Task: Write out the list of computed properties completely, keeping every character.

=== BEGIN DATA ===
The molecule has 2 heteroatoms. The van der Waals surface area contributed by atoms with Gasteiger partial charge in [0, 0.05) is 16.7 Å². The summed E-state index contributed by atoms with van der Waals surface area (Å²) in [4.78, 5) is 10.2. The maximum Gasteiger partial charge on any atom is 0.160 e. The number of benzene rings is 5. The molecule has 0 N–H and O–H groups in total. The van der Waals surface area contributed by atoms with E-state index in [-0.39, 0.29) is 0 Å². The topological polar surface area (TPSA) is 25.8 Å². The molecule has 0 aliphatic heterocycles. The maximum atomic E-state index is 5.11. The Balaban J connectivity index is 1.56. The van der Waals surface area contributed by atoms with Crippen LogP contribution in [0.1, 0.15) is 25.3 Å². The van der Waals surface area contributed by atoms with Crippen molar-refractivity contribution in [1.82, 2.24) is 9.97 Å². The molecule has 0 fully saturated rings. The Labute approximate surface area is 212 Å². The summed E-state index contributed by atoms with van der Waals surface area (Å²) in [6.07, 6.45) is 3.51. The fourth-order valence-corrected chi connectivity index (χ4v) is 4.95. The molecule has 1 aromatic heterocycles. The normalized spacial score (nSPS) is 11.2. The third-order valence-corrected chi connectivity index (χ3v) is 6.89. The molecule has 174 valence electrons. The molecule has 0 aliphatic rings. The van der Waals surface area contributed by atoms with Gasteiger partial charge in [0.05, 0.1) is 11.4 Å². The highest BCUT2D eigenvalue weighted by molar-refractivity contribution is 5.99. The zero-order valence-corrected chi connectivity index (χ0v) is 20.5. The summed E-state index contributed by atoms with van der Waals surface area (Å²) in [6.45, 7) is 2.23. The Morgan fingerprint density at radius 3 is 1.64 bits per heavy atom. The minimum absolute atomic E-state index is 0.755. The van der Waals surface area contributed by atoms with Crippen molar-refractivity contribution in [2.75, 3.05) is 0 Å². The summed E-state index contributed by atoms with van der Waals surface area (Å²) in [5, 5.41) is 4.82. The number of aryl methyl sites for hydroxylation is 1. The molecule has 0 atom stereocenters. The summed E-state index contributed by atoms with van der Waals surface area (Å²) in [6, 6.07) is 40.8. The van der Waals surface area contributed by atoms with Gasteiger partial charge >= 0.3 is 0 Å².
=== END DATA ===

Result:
The molecule has 2 heteroatoms. The van der Waals surface area contributed by atoms with Gasteiger partial charge in [0, 0.05) is 16.7 Å². The summed E-state index contributed by atoms with van der Waals surface area (Å²) in [4.78, 5) is 10.2. The maximum Gasteiger partial charge on any atom is 0.160 e. The number of benzene rings is 5. The molecule has 0 N–H and O–H groups in total. The van der Waals surface area contributed by atoms with E-state index in [-0.39, 0.29) is 0 Å². The topological polar surface area (TPSA) is 25.8 Å². The molecule has 0 aliphatic heterocycles. The maximum atomic E-state index is 5.11. The Balaban J connectivity index is 1.56. The van der Waals surface area contributed by atoms with Crippen LogP contribution in [0.1, 0.15) is 25.3 Å². The van der Waals surface area contributed by atoms with Crippen molar-refractivity contribution in [1.82, 2.24) is 9.97 Å². The molecule has 0 fully saturated rings. The Labute approximate surface area is 212 Å². The summed E-state index contributed by atoms with van der Waals surface area (Å²) in [6.07, 6.45) is 3.51. The fourth-order valence-corrected chi connectivity index (χ4v) is 4.95. The molecule has 1 aromatic heterocycles. The normalized spacial score (nSPS) is 11.2. The third-order valence-corrected chi connectivity index (χ3v) is 6.89. The molecule has 174 valence electrons. The molecule has 0 aliphatic rings. The van der Waals surface area contributed by atoms with Gasteiger partial charge in [0.05, 0.1) is 11.4 Å². The highest BCUT2D eigenvalue weighted by molar-refractivity contribution is 5.99. The zero-order valence-corrected chi connectivity index (χ0v) is 20.5. The summed E-state index contributed by atoms with van der Waals surface area (Å²) in [6.45, 7) is 2.23. The Morgan fingerprint density at radius 3 is 1.64 bits per heavy atom. The minimum absolute atomic E-state index is 0.755. The van der Waals surface area contributed by atoms with Crippen molar-refractivity contribution in [2.75, 3.05) is 0 Å². The summed E-state index contributed by atoms with van der Waals surface area (Å²) in [5, 5.41) is 4.82. The number of aryl methyl sites for hydroxylation is 1. The molecule has 0 atom stereocenters. The summed E-state index contributed by atoms with van der Waals surface area (Å²) in [6, 6.07) is 40.8. The van der Waals surface area contributed by atoms with Gasteiger partial charge >= 0.3 is 0 Å².